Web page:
It’s quite likely that you’ve heard of people having high blood pressure, and you may experience it yourself. Maybe your doctor told you to cut out salt from your diet, start exercising and reduce stress to help lower your blood pressure. But could you add cannabis to your regimen to help bring your blood pressure to better levels?
What Exactly Is High Blood Pressure?
High blood pressure occurs when the pressure of the blood flowing through the arteries—to carry oxygen and energy to tissues—is too forceful. Although there’s no single cause for high blood pressure, otherwise known as hypertension, risk factors include:
- Physical inactivity
- Excessive smoking
When high blood pressure goes untreated, blood vessels may be permanently damaged and could even lead to serious health problems. Folks with hypertension can experience:
- Vision problems
Normal blood pressure ranges should be around 135/85 mmHg and 140/90 mmHg, and less than 130/80 mmHg for diabetics. The first number in blood pressure readings represents the blood pressure when the heart contracts, while the second number is blood pressure when the heart relaxes.
Is High Blood Pressure Dangerous?
In short, yes, high blood pressure is risky. Prolonged high blood pressure levels cause physical effects such as:
- Damage to artery walls
- Hardened arteries
- Heart failure
Plus, chronic hypertension can mean an increased risk for other serious medical problems like:
- Kidney failure
- Loss of eyesight
Overweight Canadian adults between 60–80 years old are most likely to suffer from high blood pressure. However, high blood pressure isn’t uncommon in younger folks, too. So, if you experience some of the symptoms mentioned above on a recurring basis, schedule an annual check-up with your doctor.
There’s no shortage to treatment options for high blood pressure. Diuretics are popular as they minimize fluid in your blood vessels to lower pressure. Meanwhile, other common prescriptions for high blood pressure include:
- Beta blockers
- Calcium channel blockers
- ACE inhibitors
Nonpharmaceutical prescriptions that help lower blood pressure are omega-3 supplements and increased dietary intake of fatty fish types (think salmon, sardines, herring and tuna).
Lowering caffeine and alcohol intake and reducing sodium may also lower blood pressure, as can regular moderate exercise.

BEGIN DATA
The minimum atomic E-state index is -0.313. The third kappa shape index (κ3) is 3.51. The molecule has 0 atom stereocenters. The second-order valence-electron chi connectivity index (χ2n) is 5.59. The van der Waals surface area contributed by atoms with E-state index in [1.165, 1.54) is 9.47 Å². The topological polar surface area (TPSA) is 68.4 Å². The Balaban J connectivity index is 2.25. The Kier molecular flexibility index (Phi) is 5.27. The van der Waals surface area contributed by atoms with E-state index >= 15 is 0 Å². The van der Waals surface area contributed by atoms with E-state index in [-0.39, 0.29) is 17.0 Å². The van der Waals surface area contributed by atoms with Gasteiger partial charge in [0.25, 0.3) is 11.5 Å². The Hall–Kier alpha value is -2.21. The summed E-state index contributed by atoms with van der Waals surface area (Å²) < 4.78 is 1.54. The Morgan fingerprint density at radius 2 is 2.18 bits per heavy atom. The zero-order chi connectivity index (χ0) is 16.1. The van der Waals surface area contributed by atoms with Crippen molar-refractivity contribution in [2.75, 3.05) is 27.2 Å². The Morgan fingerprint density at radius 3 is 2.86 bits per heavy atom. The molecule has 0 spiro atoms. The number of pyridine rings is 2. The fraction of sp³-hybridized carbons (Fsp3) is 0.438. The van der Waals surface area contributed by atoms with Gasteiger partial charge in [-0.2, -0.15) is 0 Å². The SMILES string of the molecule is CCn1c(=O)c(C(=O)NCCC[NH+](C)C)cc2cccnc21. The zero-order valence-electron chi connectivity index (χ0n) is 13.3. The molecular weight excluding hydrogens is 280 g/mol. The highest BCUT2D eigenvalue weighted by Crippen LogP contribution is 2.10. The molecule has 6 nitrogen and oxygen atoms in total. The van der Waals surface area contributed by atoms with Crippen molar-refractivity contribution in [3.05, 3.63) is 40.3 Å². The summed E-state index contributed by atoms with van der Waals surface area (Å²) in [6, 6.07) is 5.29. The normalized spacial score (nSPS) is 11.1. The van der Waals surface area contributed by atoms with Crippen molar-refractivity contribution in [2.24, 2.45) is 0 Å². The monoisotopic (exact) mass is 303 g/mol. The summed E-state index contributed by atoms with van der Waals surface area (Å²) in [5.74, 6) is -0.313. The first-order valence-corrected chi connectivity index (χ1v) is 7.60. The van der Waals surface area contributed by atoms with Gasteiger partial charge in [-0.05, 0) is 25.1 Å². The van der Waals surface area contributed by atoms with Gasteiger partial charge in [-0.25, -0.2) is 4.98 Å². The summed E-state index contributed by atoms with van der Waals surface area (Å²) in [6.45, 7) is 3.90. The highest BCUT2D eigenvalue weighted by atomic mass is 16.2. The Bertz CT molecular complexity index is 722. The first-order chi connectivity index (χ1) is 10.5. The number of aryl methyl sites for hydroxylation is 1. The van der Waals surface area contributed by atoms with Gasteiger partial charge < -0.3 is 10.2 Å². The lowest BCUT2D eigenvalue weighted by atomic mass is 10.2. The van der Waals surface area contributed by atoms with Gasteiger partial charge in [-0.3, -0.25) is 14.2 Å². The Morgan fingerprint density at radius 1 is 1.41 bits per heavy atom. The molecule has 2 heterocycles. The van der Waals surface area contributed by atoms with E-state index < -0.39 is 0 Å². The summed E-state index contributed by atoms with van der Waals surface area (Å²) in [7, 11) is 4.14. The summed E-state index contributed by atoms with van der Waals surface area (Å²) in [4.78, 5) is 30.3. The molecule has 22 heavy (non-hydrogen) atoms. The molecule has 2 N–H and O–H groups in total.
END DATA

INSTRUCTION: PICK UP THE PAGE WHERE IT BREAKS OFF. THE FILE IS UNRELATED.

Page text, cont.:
What Do Studies Say About Cannabis to Help Lower Hypertension?
On to the big question: Can cannabis help lower blood pressure?
Well, the results are mixed. So far, scientists looking at this question have really only tested cannabinoids in isolation, not the cannabis plant as a whole. And several of the studies used animal models, not humans.
In one study looking at cannabis to lower blood pressure, some participants received a dose of 600 mg of cannabidiol (CBD), while others took a placebo. The study was double blind and crossover, with results showing that acute administration of CBD does indeed reduce resting blood pressure.
Although this trial was done with healthy volunteers and measured only blood pressure in relation to cardiovascular responses to stress, the results show promising potential for CBD as a treatment for lowering blood pressure in other individuals, too.
But it must also be noted that 600 mg of CBD is a very large dose of the cannabis compound. For comparison, an entire bottle of CBD oil could clock in anywhere from 150–1,000 mg.
Another study showed that clinical trials in which the researchers gave tetrahydrocannabinol (THC) to rats produced positive results. Blood pressure was significantly lower after initial THC injections, A downside was that the rats seemed to build up a tolerance to daily administrations of THC over time.
A similar trial study on cats showed decreases in blood pressure and heart rate, possibly due to the interaction of THC with the sympathetic nervous system. However, more research is necessary to fully understand the effects of THC in lowering hypertension.
The Controversy Around Marijuana for High Blood Pressure
One of the main reasons that cannabis for lowering blood pressure remains questionable is the fact that first-time and recently active cannabis consumers will often experience higher systolic blood pressure. Basically, higher blood pressure when the heart contracts (the first number of a blood pressure reading).
Although this study notes that cannabis use cannot be positively associated with hypertension, recent active cannabis use may indeed lead to temporary bouts of higher blood pressure. For people with hypertension—whether former cannabis consumers or not—it’s advised that they stop cannabis use, even though the increase of systolic blood pressure after cannabis use is usually minimal.
For now, it seems that the jury is still out on this one.
Photo credit: Clem Onojeghuo